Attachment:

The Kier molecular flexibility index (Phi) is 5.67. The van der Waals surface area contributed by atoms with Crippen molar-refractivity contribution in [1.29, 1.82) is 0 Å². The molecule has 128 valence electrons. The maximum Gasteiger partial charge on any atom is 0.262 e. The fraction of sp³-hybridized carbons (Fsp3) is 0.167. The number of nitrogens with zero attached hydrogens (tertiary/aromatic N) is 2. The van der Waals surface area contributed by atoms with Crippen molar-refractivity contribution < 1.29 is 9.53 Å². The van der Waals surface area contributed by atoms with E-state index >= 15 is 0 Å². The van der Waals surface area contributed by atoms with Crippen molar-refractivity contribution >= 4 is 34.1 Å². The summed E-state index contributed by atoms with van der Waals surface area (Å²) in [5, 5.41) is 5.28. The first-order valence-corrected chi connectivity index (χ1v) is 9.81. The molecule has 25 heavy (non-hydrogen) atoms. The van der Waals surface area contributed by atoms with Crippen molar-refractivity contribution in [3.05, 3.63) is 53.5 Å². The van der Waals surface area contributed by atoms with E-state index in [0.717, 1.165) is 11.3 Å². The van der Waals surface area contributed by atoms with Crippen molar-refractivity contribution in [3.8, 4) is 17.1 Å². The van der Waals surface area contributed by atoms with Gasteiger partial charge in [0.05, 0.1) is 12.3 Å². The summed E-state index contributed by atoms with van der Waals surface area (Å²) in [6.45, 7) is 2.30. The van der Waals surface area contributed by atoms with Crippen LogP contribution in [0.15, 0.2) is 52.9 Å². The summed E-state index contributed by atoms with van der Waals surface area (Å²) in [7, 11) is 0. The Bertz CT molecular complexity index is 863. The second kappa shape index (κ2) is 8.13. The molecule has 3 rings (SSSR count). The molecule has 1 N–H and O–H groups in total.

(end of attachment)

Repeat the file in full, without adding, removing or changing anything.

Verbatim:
The Kier molecular flexibility index (Phi) is 5.67. The van der Waals surface area contributed by atoms with Crippen molar-refractivity contribution in [1.29, 1.82) is 0 Å². The molecule has 128 valence electrons. The maximum Gasteiger partial charge on any atom is 0.262 e. The fraction of sp³-hybridized carbons (Fsp3) is 0.167. The number of nitrogens with zero attached hydrogens (tertiary/aromatic N) is 2. The van der Waals surface area contributed by atoms with Crippen molar-refractivity contribution < 1.29 is 9.53 Å². The van der Waals surface area contributed by atoms with E-state index >= 15 is 0 Å². The van der Waals surface area contributed by atoms with Crippen molar-refractivity contribution >= 4 is 34.1 Å². The summed E-state index contributed by atoms with van der Waals surface area (Å²) in [5, 5.41) is 5.28. The first-order valence-corrected chi connectivity index (χ1v) is 9.81. The molecule has 25 heavy (non-hydrogen) atoms. The van der Waals surface area contributed by atoms with Crippen molar-refractivity contribution in [3.05, 3.63) is 53.5 Å². The van der Waals surface area contributed by atoms with E-state index in [0.717, 1.165) is 11.3 Å². The van der Waals surface area contributed by atoms with Crippen molar-refractivity contribution in [3.8, 4) is 17.1 Å². The van der Waals surface area contributed by atoms with Gasteiger partial charge in [0.05, 0.1) is 12.3 Å². The summed E-state index contributed by atoms with van der Waals surface area (Å²) in [6.45, 7) is 2.30. The van der Waals surface area contributed by atoms with Crippen LogP contribution in [0.15, 0.2) is 52.9 Å². The summed E-state index contributed by atoms with van der Waals surface area (Å²) in [7, 11) is 0. The Bertz CT molecular complexity index is 863. The second kappa shape index (κ2) is 8.13. The molecule has 3 rings (SSSR count). The molecule has 1 N–H and O–H groups in total.